Stories and Testimonials

1. Supporting women’s financial autonomy: The Ajam Para Women Team

The Pushpanjali scarf production team is composed of 12 women all living in the same area of Agra, in Ajam Para. They started working with Pushpanjali 3 years back now, and got a chance then to generate an income by themselves, which is extremely rare in that area for women. They are in charge of the scarves quality controls, of cutting the extra threads and knotting the scarves. When orders are there, they work on every week day, between 10am and 5pm, while the children are at school. This represents 6 to 7 months of work around the year for them.

When being asked, what Pushpanjali did for them, the increased financial autonomy comes at first. With the fair wage they receive for they work, the Ajam Para women are able to contribute to their family needs, especially with clothes. Good working conditions are also there, and if they have one request for improvement to Pushpanjali, it is about business growth and orders increase, so they can increase further their contribution to the family livelihoods.

2. “Shifting the power to the field” –

Testimony of producers launching their own business, leveraging the training, scale and capability building they received via the fair trade process

Amit Agarwal:-

Amit Agarwal, 31 years old, is a self entrepreneur, who decided to launch his own iron craft workshop back in 2008, after 2 years working as an iron producer for Pushpanjali. Amit joined the Pushpanjali network as a producer in 2006. During 2 years, he acquired the iron products expertise. And gradually, idea came to his mind that he could launch his own workshop. He received support from Pushpanjali along this project, to understand how to use design sheets for example, and also to get his first orders: Pushpanjali was his first customer.

Today Amit is coordinating a workshop where he has 4 main customers, among which Pushpanjali. He employs 7 producers regularly, of which 3 are women. He is in charge of the quality controls, supplying the raw materials to producers, receiving and distributing customers’ orders. From his work with Pushpanjali, he has retained the Fair Trade principles, and he is today enforcing those practices on a daily basis. Amit’s success story is showing that empowering producers is at the very heart of Pushpanjali’s mission.

Mohd Shakeel:-

Mohd Shakeel started learning the arts and crafts of embroidery at the age of 14, in the area of Lohamandi in Agra. As the time, he joined a training organized in his neighborhood to enroll new people in a workshop. It took him 6 years to learn, and aged 20; he left his first employer to start working for various workshops, among which Pushpanjali.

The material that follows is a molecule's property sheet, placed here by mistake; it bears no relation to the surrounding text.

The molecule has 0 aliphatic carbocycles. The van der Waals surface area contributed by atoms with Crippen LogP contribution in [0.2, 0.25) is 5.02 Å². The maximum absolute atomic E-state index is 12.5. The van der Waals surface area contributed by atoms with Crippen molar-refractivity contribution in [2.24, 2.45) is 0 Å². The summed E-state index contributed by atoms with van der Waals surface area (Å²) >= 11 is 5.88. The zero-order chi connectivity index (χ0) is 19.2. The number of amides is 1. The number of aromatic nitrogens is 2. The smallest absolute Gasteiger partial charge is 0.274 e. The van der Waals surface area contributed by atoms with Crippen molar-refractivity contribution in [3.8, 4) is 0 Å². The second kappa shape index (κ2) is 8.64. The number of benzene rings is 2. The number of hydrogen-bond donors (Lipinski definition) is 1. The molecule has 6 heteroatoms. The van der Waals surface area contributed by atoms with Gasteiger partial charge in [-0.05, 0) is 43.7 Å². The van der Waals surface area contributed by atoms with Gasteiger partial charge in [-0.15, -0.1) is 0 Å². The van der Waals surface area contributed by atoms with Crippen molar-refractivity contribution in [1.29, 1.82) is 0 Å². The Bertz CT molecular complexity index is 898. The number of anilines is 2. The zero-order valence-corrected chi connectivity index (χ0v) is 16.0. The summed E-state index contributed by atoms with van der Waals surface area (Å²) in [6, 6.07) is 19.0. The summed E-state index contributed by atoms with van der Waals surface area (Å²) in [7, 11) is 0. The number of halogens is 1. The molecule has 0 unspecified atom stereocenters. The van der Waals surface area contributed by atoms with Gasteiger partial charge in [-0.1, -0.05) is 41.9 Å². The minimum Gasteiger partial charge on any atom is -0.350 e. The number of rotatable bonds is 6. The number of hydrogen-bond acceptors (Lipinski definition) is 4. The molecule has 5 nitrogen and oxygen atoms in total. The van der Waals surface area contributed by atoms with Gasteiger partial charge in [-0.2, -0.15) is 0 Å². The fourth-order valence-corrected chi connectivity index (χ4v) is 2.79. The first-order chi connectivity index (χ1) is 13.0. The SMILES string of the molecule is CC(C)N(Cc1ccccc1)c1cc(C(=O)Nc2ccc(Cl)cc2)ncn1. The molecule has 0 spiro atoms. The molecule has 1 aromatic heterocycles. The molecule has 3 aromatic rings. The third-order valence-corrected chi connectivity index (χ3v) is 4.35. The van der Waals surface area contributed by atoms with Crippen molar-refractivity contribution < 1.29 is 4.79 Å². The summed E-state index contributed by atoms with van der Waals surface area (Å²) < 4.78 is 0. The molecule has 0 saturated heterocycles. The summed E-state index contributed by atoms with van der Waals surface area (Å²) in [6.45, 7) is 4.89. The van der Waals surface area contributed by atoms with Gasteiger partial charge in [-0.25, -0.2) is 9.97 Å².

Few years later, he realized that the only way for him to get a chance to raise his standards of living was to launch his own workshop. It took His another few years to set up a safe place to work, compliant with the fair trade standards, with the support of Pushpanjali. As an entrepreneur, he discovered gradually the number of challenges to be overcome – starring with the working capital needs which he did not have, the infrastructure to have a safe working place to offer to his employees, the sourcing of the raw materials and of course, the market access. From advanced payments to placing of first orders, Pushpanjali supported Mohd Shakeel in his project, with the strong belief that encouraging the local entrepreneurship in the heart of the neighborhoods is a sustainable way to develop the city economy and create employment.

Enforcing the Fair Trade standards have remained at the heart of Pushpanjali’s concern along this project with Mohd Shakeel. In the beginnings, safety standards were not there in Mohd Shakeel’s workshop. Gradually and with the support of Pushpanjali, electric wiring has been revised. Security measures against fire have ben enforced. Today Mohd Shakeel’s workshop is fully compliant with the required standards. It offers work to up to 12 producers in Lohamandi, and has diversified its portfolio of customers on top of Pushpanjali.

3. Supporting the education of producers’s children: Devendra Upraity and his son

Pushpanjali has been involved with no less than 3 generations in the Devendra Upraity’s family. It all started 30 years ago, with Hari Prasad, Devendra father, who became a soapstone craft producer for Pushpanjali. At an early age, Devendra learnt the arts and crafts with his father, and when he turned 20, he started working with Pushpanjali as well, to finally replace his father as retirement time came.

Devendra’s three children, Rahul is the eldest son. After graduation, he joined Pushpanjali main office, to do office work in different sections. During that time, an opportunity came up through the Indian network of Fair Trade (FTF-I), for an exchange program in Katmandu, in collaboration with a Norwegian NGO, FK. Pushpanjali immediately thought of Rahul. After a month training in Bangkok, Rahul went to Katmandu, where he learnt about Retail management during one year with a Nepalese local Fair Trade Organization (FTG Nepal).

Now Rahul is back from Katmandu and ready to start working. Pushpanjali is confident that the opening of new Fair Trade shops across India (targeting about 30 shops by 2013), will offer him as many opportunities to leverage his exchange program, maybe by selling his father’s craft products.

For Pushpanjali, Fair Trade is a matter of offering opportunities to disadvantaged people to sustainably improve their lives. This can be done in many ways – but supporting education will always remain a priority for Pushpanjali.